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Treaty stuck in Senate could unlock Arctic's riches, panel told

WASHINGTON — Melting Arctic sea ice presents a wealth of new economic opportunities for the United States, but the nation can't take advantage of them until it joins an international treaty that has languished in the Senate, a panel of military and energy experts told a Senate subcommittee Wednesday.

At issue is the United Nations Law of the Sea Treaty, a 1982 pact that every other Arctic nation except the United States has ratified. The treaty has support from business leaders and lawmakers in both parties, and the Senate Foreign Relations Committee approved it overwhelmingly in 2007.

However, a small group of Senate Republicans, arguing that the treaty could compromise national security and sovereignty, has blocked its ratification.

"It ties our hands," Adm. Robert Papp, the commandant of the Coast Guard, told the Senate Subcommittee on Oceans, Atmosphere, Fisheries and Coast Guard.

Sen. Mark Begich, D-Alaska, the panel's chairman, renewed his push Wednesday for the treaty's ratification as part of an effort to improve Arctic infrastructure and policies to better position the United States to reap the benefits of economic growth as the region changes.

"We must address the broader policy implications of an ice-diminishing Arctic and make the needed investments to maintain leadership at the top of our globe," he said.

While other nations, such as Russia, are perfecting their claims to new coastal waters for shipping, fishing and energy exploration, the United States has no such edge as long as it's not part of the treaty, David Balton, the deputy assistant secretary of state for oceans and fisheries, told the Senate panel.

"The rules built into the (treaty) are highly favorable on a number of grounds," Balton said, adding that "our status as a nonparty doesn't give us the stature or the standing."

Ratifying the treaty could give the U.S. exclusive rights to oil and natural gas exploration on 200 miles of extended continental shelf, Balton said. Otherwise, the United States risks losing out.

"Only as a party to the convention can we lock in these rights," he said. "It should not be a political or partisan issue."

President Barack Obama and former President George W. Bush support U.S. ratification of the treaty. So does Senate Foreign Relations Committee Chairman John Kerry, D-Mass., and the committee's ranking Republican, Sen. Richard Lugar of Indiana.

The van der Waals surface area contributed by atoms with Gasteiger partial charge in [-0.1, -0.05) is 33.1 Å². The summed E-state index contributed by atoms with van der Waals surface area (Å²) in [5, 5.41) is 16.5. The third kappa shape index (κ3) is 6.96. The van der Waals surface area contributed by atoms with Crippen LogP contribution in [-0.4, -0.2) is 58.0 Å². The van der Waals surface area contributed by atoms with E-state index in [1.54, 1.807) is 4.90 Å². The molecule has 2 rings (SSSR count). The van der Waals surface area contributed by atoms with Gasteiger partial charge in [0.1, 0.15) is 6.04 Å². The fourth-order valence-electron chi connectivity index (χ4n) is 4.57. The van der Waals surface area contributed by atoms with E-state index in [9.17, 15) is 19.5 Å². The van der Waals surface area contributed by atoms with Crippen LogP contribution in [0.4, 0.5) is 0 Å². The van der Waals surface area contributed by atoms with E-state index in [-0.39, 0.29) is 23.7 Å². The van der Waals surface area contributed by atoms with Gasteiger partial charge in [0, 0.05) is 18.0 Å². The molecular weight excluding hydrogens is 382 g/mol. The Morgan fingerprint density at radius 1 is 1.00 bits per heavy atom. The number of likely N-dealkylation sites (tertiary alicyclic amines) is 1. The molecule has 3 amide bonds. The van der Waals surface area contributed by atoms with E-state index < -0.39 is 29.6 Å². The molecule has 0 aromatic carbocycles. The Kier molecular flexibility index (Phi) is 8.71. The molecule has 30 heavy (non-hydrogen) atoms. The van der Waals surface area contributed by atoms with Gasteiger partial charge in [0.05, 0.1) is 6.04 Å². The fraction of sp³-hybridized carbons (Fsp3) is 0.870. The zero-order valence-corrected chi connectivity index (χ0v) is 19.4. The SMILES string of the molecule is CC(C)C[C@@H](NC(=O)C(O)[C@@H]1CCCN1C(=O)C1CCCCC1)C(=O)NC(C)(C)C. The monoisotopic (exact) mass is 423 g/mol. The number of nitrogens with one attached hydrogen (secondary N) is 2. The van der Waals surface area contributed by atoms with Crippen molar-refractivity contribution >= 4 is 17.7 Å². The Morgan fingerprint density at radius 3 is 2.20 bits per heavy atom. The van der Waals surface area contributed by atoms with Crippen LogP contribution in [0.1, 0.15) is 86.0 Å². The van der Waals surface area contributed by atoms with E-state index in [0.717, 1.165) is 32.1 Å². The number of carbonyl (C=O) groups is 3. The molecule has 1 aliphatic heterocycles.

However, some Senate Republicans have blocked the treaty and Senate Minority Leader Mitch McConnell of Kentucky opposes it.

Sen. Jim DeMint, R-S.C., was one of four votes against the treaty when the foreign relations panel approved it in 2007.

"It submits us to arbitration with countries that have consistently voted against us in the United Nations, and it would give other countries control about how we operate in our seas," he told Fox News at the time.

But Alaska Republican Sen. Lisa Murkowski said that not ratifying the treaty harms U.S. interests. Non-Arctic countries, such as China, have shown an interest in the region's energy and shipping potential.

"I believe it's crucial for the United States to be party to this treaty and be a player in the process rather than an outsider hoping that our interests are going to be protected," she said last year. "Failure to ratify continues to keep the United States at a disadvantage internationally and outside the process, without a seat at the table."

Peter Slaiby, the vice president of Shell Alaska, told the Senate panel that generations of jobs are at stake. The federal government estimates that the state's offshore holds 27 billion barrels of oil and 132 trillion cubic feet of natural gas. Those resources could generate hundreds of billions of dollars in royalties and further the U.S. goal of energy independence, Slaiby said.

"We believe that these assets can be safely produced, and we're ready to prove it," he said.

The longer the Senate waits to approve the treaty, the more it discourages companies from investing, said Scott Borgerson, a senior fellow at the Institute for Global Maritime Studies in Massachusetts.

"The uncertainty created by the absence of a comprehensive U.S. Arctic development strategy is an investment killer," he said. "It's a mistake to leave Alaska in the proverbial icebox."


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